Portrait of hygge.
One of the most challenging things about cancer is that there's so much waiting. Waiting for screenings. Waiting for results. Waiting for biopsies. Waiting for biopsy results. Waiting for a phone call to schedule a surgery, which you'll have to - you guessed it - wait for.
And in the meantime, you have to figure out how to live your life, business as usual.
Sometimes things seem so normal that you forget that your body has betrayed you, and that you have to amputate part of it in response. But most of the time, you're trying to go grocery shopping, format spreadsheets, and bake birthday cakes while attempting to ignore your constant state of anxiety and foreboding.
Last week I met with a friend of mine who was diagnosed with breast cancer at 30. The next day, another started chemo. Today, another was diagnosed. I don't understand what's happening to us or why. Why did another friend lose her life to this at the beginning of the year? We are young women in our 30s. This should not be something we have to fear. We shouldn't have to explain to our small children why we are going to the hospital to have our breasts removed. Deal with the devastation of amputating a huge part of who we are as women. Handle the fear of pain, sickness, financial ruin, and, for some of us, of leaving our children motherless.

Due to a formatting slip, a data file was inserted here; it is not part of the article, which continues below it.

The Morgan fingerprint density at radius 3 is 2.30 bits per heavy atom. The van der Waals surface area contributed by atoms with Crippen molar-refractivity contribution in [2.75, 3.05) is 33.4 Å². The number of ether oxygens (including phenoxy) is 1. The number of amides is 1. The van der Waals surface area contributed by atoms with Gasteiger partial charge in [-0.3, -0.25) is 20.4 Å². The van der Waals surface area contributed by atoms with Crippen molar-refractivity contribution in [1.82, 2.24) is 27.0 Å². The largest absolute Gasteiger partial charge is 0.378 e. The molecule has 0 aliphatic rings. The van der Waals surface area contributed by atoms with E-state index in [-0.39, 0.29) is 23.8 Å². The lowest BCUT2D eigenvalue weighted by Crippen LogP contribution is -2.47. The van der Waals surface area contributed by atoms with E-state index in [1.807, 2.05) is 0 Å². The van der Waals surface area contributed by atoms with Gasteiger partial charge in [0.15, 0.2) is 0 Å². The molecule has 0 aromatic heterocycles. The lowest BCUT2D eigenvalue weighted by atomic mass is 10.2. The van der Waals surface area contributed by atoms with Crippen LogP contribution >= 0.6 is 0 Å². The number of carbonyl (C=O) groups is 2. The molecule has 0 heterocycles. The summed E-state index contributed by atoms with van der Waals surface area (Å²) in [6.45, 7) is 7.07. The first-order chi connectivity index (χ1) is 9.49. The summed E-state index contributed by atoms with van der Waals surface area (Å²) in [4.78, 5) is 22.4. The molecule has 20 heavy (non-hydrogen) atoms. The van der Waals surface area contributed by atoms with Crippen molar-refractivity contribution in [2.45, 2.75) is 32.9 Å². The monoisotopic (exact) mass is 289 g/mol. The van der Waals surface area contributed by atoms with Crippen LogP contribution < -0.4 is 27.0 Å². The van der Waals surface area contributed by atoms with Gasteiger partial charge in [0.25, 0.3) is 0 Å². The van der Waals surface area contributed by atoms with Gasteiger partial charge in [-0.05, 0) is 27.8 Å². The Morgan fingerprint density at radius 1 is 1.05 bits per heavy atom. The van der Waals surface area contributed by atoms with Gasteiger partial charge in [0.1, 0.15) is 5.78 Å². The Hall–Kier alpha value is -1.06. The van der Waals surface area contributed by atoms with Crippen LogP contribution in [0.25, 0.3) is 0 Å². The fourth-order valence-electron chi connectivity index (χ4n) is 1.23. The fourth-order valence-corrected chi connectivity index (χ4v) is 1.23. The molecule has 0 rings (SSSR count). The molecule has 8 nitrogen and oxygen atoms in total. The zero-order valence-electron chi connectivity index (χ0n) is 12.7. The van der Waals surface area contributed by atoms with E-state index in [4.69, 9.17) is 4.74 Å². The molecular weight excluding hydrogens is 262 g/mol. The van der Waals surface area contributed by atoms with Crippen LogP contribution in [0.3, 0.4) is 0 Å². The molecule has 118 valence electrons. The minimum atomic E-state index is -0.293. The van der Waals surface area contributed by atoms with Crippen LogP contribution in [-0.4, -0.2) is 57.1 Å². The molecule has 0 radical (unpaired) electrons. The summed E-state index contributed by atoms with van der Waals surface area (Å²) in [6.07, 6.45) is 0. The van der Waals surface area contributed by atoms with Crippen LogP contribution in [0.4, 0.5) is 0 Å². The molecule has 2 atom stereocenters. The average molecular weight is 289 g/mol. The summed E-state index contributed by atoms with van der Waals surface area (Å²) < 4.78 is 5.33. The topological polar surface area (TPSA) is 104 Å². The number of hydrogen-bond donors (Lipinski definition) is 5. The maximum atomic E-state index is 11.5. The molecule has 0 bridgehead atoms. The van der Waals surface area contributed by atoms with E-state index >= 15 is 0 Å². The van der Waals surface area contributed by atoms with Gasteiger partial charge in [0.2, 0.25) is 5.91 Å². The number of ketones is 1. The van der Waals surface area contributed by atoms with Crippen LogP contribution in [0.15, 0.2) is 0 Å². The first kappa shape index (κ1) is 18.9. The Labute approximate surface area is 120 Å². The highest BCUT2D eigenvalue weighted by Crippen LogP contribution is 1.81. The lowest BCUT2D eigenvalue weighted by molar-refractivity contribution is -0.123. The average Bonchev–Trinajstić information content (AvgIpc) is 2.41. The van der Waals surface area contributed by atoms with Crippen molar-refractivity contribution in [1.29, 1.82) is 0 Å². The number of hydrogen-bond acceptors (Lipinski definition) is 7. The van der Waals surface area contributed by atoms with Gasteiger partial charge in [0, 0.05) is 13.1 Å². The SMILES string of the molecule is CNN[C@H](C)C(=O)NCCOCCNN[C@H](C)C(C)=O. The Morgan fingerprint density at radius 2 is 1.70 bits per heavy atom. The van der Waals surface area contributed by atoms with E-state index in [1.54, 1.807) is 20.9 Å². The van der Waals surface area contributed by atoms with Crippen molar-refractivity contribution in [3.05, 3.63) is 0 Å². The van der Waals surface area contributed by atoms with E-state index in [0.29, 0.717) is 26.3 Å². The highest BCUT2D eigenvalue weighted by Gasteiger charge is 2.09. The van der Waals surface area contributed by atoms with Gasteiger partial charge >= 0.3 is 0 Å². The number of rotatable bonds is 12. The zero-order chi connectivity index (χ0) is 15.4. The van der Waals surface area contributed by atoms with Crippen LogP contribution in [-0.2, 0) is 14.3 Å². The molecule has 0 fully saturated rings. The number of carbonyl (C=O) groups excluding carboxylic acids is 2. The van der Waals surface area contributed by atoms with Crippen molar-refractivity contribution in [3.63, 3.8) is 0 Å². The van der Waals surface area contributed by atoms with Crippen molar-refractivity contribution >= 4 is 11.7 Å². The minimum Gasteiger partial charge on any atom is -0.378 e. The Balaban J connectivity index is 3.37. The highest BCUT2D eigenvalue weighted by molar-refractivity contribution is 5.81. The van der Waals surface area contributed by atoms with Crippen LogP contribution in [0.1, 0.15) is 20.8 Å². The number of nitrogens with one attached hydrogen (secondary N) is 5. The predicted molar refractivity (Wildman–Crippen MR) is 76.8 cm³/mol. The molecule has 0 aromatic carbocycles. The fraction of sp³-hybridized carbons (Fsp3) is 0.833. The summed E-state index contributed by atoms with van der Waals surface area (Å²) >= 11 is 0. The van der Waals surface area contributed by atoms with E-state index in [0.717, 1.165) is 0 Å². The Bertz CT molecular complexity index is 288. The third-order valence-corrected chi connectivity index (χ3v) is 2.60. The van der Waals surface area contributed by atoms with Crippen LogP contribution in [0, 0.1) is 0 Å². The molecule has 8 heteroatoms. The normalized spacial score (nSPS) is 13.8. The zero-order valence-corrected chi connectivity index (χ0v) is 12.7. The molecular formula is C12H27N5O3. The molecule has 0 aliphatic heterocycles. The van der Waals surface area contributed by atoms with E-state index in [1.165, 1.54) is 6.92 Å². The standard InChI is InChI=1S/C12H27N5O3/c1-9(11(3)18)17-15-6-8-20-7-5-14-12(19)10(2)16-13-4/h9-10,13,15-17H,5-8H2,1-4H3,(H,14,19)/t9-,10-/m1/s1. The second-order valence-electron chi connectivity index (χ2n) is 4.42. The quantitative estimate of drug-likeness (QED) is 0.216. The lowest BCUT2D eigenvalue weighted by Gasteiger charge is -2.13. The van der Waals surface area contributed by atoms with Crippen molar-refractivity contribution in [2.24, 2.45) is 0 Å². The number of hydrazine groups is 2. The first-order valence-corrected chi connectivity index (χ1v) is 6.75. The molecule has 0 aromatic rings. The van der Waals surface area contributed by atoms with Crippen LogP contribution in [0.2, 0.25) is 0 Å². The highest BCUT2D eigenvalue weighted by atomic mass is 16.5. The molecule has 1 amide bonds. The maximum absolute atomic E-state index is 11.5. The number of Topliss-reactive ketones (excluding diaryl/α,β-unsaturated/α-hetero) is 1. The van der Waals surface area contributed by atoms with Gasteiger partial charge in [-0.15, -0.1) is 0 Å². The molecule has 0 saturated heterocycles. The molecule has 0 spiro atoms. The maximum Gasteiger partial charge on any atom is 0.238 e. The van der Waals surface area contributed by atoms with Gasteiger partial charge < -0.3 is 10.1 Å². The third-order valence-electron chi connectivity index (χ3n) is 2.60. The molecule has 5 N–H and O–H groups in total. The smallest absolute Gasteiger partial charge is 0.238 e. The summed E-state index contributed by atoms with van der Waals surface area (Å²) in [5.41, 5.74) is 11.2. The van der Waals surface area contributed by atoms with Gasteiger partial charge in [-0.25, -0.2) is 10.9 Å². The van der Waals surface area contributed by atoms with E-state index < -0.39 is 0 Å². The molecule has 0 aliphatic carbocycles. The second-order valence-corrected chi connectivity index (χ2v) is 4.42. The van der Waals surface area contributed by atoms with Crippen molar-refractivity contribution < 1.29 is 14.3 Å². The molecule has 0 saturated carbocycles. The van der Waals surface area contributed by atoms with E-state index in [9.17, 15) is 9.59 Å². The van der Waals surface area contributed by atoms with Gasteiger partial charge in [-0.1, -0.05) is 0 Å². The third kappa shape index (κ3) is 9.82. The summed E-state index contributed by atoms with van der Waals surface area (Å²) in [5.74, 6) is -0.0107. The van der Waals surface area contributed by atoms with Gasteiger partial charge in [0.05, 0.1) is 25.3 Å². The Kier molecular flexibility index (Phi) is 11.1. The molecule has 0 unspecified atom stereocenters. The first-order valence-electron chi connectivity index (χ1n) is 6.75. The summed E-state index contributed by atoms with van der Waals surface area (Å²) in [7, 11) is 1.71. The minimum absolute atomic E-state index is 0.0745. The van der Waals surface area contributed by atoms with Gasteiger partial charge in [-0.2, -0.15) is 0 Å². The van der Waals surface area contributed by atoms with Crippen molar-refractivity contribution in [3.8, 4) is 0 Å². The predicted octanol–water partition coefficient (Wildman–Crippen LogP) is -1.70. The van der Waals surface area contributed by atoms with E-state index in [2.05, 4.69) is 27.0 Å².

And the waiting.
Waiting for what feels like decades to find out what's going to happen, when it's going to happen, and exactly how bad it is.
So that's where I'm at right now. Sitting in the unknown, trying to be patient, and trying not to think about the what or the how until I know the when.